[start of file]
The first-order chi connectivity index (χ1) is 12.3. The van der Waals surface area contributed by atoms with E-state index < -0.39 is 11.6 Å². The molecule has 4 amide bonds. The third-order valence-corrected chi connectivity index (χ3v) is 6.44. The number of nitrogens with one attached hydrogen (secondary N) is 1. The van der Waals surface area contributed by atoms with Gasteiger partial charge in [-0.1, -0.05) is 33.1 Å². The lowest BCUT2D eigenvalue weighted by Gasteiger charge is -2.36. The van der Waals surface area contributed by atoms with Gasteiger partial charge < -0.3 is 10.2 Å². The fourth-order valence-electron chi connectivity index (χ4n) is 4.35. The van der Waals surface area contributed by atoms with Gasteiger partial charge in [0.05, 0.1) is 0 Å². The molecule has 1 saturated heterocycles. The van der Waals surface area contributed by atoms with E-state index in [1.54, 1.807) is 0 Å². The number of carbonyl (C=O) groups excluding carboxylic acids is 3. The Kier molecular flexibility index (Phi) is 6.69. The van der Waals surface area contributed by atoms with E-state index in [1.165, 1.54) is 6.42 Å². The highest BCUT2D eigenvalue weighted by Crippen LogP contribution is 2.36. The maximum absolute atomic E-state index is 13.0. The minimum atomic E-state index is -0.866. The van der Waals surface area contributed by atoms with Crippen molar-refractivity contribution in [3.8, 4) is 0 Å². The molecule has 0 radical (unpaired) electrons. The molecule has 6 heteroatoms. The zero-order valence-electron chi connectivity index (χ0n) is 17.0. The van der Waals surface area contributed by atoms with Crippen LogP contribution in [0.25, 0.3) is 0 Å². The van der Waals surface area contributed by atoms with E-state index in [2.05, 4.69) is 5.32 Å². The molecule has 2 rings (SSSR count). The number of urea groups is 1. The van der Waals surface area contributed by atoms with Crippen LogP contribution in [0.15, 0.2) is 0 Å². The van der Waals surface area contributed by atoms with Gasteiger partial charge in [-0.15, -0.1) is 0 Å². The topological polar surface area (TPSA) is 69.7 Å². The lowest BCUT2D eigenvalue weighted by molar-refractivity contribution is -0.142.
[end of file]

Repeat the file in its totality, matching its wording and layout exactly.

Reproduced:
The first-order chi connectivity index (χ1) is 12.3. The van der Waals surface area contributed by atoms with E-state index < -0.39 is 11.6 Å². The molecule has 4 amide bonds. The third-order valence-corrected chi connectivity index (χ3v) is 6.44. The number of nitrogens with one attached hydrogen (secondary N) is 1. The van der Waals surface area contributed by atoms with Gasteiger partial charge in [-0.1, -0.05) is 33.1 Å². The lowest BCUT2D eigenvalue weighted by Gasteiger charge is -2.36. The van der Waals surface area contributed by atoms with Gasteiger partial charge < -0.3 is 10.2 Å². The fourth-order valence-electron chi connectivity index (χ4n) is 4.35. The van der Waals surface area contributed by atoms with Gasteiger partial charge in [0.05, 0.1) is 0 Å². The molecule has 1 saturated heterocycles. The van der Waals surface area contributed by atoms with E-state index in [1.54, 1.807) is 0 Å². The number of carbonyl (C=O) groups excluding carboxylic acids is 3. The Kier molecular flexibility index (Phi) is 6.69. The van der Waals surface area contributed by atoms with E-state index in [1.165, 1.54) is 6.42 Å². The highest BCUT2D eigenvalue weighted by Crippen LogP contribution is 2.36. The maximum absolute atomic E-state index is 13.0. The minimum atomic E-state index is -0.866. The van der Waals surface area contributed by atoms with Crippen molar-refractivity contribution in [3.8, 4) is 0 Å². The molecule has 0 radical (unpaired) electrons. The molecule has 6 heteroatoms. The zero-order valence-electron chi connectivity index (χ0n) is 17.0. The van der Waals surface area contributed by atoms with Crippen LogP contribution in [0.25, 0.3) is 0 Å². The van der Waals surface area contributed by atoms with E-state index in [2.05, 4.69) is 5.32 Å². The molecule has 2 rings (SSSR count). The number of urea groups is 1. The van der Waals surface area contributed by atoms with Crippen LogP contribution in [0.15, 0.2) is 0 Å². The van der Waals surface area contributed by atoms with Gasteiger partial charge in [-0.15, -0.1) is 0 Å². The topological polar surface area (TPSA) is 69.7 Å². The lowest BCUT2D eigenvalue weighted by molar-refractivity contribution is -0.142.